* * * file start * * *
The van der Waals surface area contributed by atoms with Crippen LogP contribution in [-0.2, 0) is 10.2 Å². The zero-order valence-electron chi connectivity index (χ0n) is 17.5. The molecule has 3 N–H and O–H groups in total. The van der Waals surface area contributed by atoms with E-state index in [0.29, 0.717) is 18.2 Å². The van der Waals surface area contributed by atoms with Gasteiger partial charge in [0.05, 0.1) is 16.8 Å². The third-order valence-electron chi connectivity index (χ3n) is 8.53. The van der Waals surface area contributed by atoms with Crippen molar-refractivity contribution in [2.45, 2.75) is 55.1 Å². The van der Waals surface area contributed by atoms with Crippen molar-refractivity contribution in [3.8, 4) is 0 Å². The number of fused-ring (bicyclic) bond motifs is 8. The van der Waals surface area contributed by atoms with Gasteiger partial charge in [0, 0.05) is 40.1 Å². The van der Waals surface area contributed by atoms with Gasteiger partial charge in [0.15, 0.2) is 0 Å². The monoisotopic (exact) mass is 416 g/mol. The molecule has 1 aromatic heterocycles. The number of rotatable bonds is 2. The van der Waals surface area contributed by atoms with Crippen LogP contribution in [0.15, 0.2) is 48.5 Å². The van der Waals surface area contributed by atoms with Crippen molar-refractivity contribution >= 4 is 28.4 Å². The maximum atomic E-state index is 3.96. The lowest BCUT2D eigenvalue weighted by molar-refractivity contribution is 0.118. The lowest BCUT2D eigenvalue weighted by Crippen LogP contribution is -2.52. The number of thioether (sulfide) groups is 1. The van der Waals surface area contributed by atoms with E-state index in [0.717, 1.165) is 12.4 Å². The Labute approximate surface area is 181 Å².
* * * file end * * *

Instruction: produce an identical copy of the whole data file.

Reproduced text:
The van der Waals surface area contributed by atoms with Crippen LogP contribution in [-0.2, 0) is 10.2 Å². The zero-order valence-electron chi connectivity index (χ0n) is 17.5. The molecule has 3 N–H and O–H groups in total. The van der Waals surface area contributed by atoms with E-state index in [0.29, 0.717) is 18.2 Å². The van der Waals surface area contributed by atoms with Gasteiger partial charge in [0.05, 0.1) is 16.8 Å². The third-order valence-electron chi connectivity index (χ3n) is 8.53. The van der Waals surface area contributed by atoms with Crippen molar-refractivity contribution in [2.45, 2.75) is 55.1 Å². The van der Waals surface area contributed by atoms with Crippen molar-refractivity contribution in [3.8, 4) is 0 Å². The number of fused-ring (bicyclic) bond motifs is 8. The van der Waals surface area contributed by atoms with Gasteiger partial charge in [0, 0.05) is 40.1 Å². The van der Waals surface area contributed by atoms with Gasteiger partial charge in [0.15, 0.2) is 0 Å². The monoisotopic (exact) mass is 416 g/mol. The molecule has 1 aromatic heterocycles. The number of rotatable bonds is 2. The van der Waals surface area contributed by atoms with Crippen LogP contribution in [0.15, 0.2) is 48.5 Å². The van der Waals surface area contributed by atoms with Crippen molar-refractivity contribution >= 4 is 28.4 Å². The maximum atomic E-state index is 3.96. The lowest BCUT2D eigenvalue weighted by molar-refractivity contribution is 0.118. The lowest BCUT2D eigenvalue weighted by Crippen LogP contribution is -2.52. The number of thioether (sulfide) groups is 1. The van der Waals surface area contributed by atoms with E-state index in [0.717, 1.165) is 12.4 Å². The Labute approximate surface area is 181 Å².